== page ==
You could circulate this information in a flier to your neighbors, who also may be disgusted with the management and want to take action up directly with Mr. Big. Here is Mr. Big, his picture, home address, picture of his house, map and directions of how to get there, even a phone, email, etc. information.  This is the owner LLC or whatever to name as a defendant in your lawsuit,  and Mr. Big is its leader.   Here is where to serve Mr. Big with lawsuits, discuss matters directly with him, or even picket his house with “Slumlord” signs for his neighbors to see and laugh at, or have a press conference right there in front of his home complete with TV cameras.  You can knock on his door and talk directly to him, and if he’s not responsive, show him the flier you are about to distribute to your neighbors.  You could even take a picture of him angry at you for daring to come to his home with this, and use that one the flier instead of the nice one.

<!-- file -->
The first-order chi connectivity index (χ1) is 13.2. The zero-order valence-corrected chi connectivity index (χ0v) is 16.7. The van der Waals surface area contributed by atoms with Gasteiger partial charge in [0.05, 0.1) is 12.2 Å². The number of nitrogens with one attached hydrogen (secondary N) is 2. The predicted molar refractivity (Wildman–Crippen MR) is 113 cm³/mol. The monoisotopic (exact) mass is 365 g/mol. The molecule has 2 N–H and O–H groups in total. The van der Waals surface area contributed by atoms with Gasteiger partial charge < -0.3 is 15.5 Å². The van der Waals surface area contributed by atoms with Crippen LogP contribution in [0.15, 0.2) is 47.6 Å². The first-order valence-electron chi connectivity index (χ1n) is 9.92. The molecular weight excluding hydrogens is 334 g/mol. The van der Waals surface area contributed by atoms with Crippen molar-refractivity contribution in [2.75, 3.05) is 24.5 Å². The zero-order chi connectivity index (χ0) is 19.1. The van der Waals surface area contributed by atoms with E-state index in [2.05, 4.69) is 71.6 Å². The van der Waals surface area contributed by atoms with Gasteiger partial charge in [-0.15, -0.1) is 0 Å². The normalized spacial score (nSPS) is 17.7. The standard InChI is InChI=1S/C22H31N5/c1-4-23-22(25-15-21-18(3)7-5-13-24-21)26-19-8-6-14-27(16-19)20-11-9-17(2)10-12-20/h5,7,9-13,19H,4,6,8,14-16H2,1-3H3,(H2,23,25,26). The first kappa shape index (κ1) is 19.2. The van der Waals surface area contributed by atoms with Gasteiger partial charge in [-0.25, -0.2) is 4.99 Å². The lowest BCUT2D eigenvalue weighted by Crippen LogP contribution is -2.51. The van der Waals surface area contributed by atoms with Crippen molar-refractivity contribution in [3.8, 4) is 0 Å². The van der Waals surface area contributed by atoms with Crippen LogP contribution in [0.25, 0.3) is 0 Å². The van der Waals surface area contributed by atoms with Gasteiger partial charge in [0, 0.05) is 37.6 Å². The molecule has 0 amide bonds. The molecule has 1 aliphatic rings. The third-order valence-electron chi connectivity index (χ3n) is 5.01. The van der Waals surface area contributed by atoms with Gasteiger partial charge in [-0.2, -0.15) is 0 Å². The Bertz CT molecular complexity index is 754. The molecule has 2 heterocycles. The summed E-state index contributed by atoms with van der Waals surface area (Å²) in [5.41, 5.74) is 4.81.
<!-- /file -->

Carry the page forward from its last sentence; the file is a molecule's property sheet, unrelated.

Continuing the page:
If there is interest among other tenants in your building, you could have small claims complaint forms ready to go, needing only the other tenants’ name, unit #, and signature to file.  You DO NOT want to threaten or suggest any violence or criminal conduct against the landlord.  Granted, there may be people angry enough to do such things, but you can’t really stop that.  The idea is for people to be able to just talk to the owner directly to get past the resisting managers who refuse to do their job, or who are treating you unfairly.  In fact, the owner might have no idea how bad management is, having trusted them. He/She may be shocked at how badly the tenants have been treated, in which case you might join forces with the owner to fire and replace the managers and sue them as the common problem.